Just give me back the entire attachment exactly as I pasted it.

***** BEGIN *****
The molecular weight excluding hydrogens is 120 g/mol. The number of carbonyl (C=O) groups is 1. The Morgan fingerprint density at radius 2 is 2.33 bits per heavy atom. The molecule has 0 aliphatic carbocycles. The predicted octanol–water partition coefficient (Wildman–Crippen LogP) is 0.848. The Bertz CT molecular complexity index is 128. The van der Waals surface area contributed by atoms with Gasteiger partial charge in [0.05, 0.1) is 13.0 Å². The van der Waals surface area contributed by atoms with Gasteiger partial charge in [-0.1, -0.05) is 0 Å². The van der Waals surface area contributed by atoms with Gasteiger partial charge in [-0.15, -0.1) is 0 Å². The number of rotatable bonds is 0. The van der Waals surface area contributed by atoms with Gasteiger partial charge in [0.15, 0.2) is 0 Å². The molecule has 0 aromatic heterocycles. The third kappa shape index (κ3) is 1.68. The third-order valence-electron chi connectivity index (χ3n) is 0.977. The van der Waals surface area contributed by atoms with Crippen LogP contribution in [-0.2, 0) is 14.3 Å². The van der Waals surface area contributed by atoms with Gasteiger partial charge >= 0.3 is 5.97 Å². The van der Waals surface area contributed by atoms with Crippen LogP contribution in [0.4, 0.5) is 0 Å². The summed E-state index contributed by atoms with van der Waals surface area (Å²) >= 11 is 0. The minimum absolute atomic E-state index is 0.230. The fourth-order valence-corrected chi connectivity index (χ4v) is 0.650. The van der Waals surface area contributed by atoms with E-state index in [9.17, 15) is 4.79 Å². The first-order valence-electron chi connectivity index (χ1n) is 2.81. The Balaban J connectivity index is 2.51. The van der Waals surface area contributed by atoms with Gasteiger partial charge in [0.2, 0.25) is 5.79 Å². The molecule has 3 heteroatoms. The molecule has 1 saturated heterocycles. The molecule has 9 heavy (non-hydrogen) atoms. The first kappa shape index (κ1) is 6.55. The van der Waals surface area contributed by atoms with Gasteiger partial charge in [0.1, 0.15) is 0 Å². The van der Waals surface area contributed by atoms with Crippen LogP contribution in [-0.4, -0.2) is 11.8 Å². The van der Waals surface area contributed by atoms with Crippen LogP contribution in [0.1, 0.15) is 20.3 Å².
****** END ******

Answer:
The molecular weight excluding hydrogens is 120 g/mol. The number of carbonyl (C=O) groups is 1. The Morgan fingerprint density at radius 2 is 2.33 bits per heavy atom. The molecule has 0 aliphatic carbocycles. The predicted octanol–water partition coefficient (Wildman–Crippen LogP) is 0.848. The Bertz CT molecular complexity index is 128. The van der Waals surface area contributed by atoms with Gasteiger partial charge in [0.05, 0.1) is 13.0 Å². The van der Waals surface area contributed by atoms with Gasteiger partial charge in [-0.1, -0.05) is 0 Å². The van der Waals surface area contributed by atoms with Gasteiger partial charge in [-0.15, -0.1) is 0 Å². The number of rotatable bonds is 0. The van der Waals surface area contributed by atoms with Gasteiger partial charge in [0.15, 0.2) is 0 Å². The molecule has 0 aromatic heterocycles. The third kappa shape index (κ3) is 1.68. The third-order valence-electron chi connectivity index (χ3n) is 0.977. The van der Waals surface area contributed by atoms with Crippen LogP contribution in [-0.2, 0) is 14.3 Å². The van der Waals surface area contributed by atoms with Gasteiger partial charge >= 0.3 is 5.97 Å². The van der Waals surface area contributed by atoms with Crippen LogP contribution in [0.4, 0.5) is 0 Å². The summed E-state index contributed by atoms with van der Waals surface area (Å²) >= 11 is 0. The minimum absolute atomic E-state index is 0.230. The fourth-order valence-corrected chi connectivity index (χ4v) is 0.650. The van der Waals surface area contributed by atoms with E-state index in [9.17, 15) is 4.79 Å². The first-order valence-electron chi connectivity index (χ1n) is 2.81. The Balaban J connectivity index is 2.51. The van der Waals surface area contributed by atoms with Gasteiger partial charge in [0.2, 0.25) is 5.79 Å². The molecule has 3 heteroatoms. The molecule has 1 saturated heterocycles. The molecule has 9 heavy (non-hydrogen) atoms. The first kappa shape index (κ1) is 6.55. The van der Waals surface area contributed by atoms with Gasteiger partial charge in [0.1, 0.15) is 0 Å². The van der Waals surface area contributed by atoms with Crippen LogP contribution in [-0.4, -0.2) is 11.8 Å². The van der Waals surface area contributed by atoms with Crippen LogP contribution in [0.1, 0.15) is 20.3 Å².